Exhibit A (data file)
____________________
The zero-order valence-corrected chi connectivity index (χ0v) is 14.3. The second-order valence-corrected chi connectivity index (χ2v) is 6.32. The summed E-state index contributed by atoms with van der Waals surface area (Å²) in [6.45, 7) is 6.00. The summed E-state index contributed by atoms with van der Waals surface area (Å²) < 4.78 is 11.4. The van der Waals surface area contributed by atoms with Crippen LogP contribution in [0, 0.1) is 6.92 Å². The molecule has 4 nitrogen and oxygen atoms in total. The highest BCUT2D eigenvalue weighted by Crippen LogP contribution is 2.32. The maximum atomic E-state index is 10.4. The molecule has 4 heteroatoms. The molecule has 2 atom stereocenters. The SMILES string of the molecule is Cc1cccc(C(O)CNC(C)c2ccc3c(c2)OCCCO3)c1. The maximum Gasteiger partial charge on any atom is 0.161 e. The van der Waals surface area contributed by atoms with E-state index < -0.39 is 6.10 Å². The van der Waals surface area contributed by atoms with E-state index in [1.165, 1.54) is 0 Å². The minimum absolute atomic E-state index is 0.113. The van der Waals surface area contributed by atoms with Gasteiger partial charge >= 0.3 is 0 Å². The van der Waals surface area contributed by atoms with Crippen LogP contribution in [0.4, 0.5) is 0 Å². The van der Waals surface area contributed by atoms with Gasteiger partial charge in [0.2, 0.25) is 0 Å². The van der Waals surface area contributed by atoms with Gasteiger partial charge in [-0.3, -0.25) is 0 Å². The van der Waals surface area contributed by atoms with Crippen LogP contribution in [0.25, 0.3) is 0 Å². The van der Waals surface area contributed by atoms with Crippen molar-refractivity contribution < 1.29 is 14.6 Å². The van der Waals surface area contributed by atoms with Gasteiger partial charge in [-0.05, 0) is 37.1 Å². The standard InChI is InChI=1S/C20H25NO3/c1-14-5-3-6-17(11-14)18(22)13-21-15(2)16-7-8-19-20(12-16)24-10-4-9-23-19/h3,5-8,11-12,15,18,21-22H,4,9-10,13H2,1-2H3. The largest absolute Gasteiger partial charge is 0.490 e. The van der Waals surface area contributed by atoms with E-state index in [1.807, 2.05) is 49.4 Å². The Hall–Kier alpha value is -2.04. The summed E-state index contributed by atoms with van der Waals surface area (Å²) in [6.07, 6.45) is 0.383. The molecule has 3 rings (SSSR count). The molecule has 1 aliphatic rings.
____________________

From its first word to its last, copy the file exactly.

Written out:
The zero-order valence-corrected chi connectivity index (χ0v) is 14.3. The second-order valence-corrected chi connectivity index (χ2v) is 6.32. The summed E-state index contributed by atoms with van der Waals surface area (Å²) in [6.45, 7) is 6.00. The summed E-state index contributed by atoms with van der Waals surface area (Å²) < 4.78 is 11.4. The van der Waals surface area contributed by atoms with Crippen LogP contribution in [0, 0.1) is 6.92 Å². The molecule has 4 nitrogen and oxygen atoms in total. The highest BCUT2D eigenvalue weighted by Crippen LogP contribution is 2.32. The maximum atomic E-state index is 10.4. The molecule has 4 heteroatoms. The molecule has 2 atom stereocenters. The SMILES string of the molecule is Cc1cccc(C(O)CNC(C)c2ccc3c(c2)OCCCO3)c1. The maximum Gasteiger partial charge on any atom is 0.161 e. The van der Waals surface area contributed by atoms with E-state index < -0.39 is 6.10 Å². The van der Waals surface area contributed by atoms with E-state index in [1.165, 1.54) is 0 Å². The minimum absolute atomic E-state index is 0.113. The van der Waals surface area contributed by atoms with Gasteiger partial charge >= 0.3 is 0 Å². The van der Waals surface area contributed by atoms with Crippen LogP contribution in [0.4, 0.5) is 0 Å². The van der Waals surface area contributed by atoms with Gasteiger partial charge in [0.2, 0.25) is 0 Å². The van der Waals surface area contributed by atoms with Gasteiger partial charge in [-0.3, -0.25) is 0 Å². The van der Waals surface area contributed by atoms with Crippen LogP contribution in [0.25, 0.3) is 0 Å². The van der Waals surface area contributed by atoms with Crippen molar-refractivity contribution < 1.29 is 14.6 Å². The van der Waals surface area contributed by atoms with Gasteiger partial charge in [-0.05, 0) is 37.1 Å². The standard InChI is InChI=1S/C20H25NO3/c1-14-5-3-6-17(11-14)18(22)13-21-15(2)16-7-8-19-20(12-16)24-10-4-9-23-19/h3,5-8,11-12,15,18,21-22H,4,9-10,13H2,1-2H3. The largest absolute Gasteiger partial charge is 0.490 e. The van der Waals surface area contributed by atoms with E-state index in [1.807, 2.05) is 49.4 Å². The Hall–Kier alpha value is -2.04. The summed E-state index contributed by atoms with van der Waals surface area (Å²) in [6.07, 6.45) is 0.383. The molecule has 3 rings (SSSR count). The molecule has 1 aliphatic rings.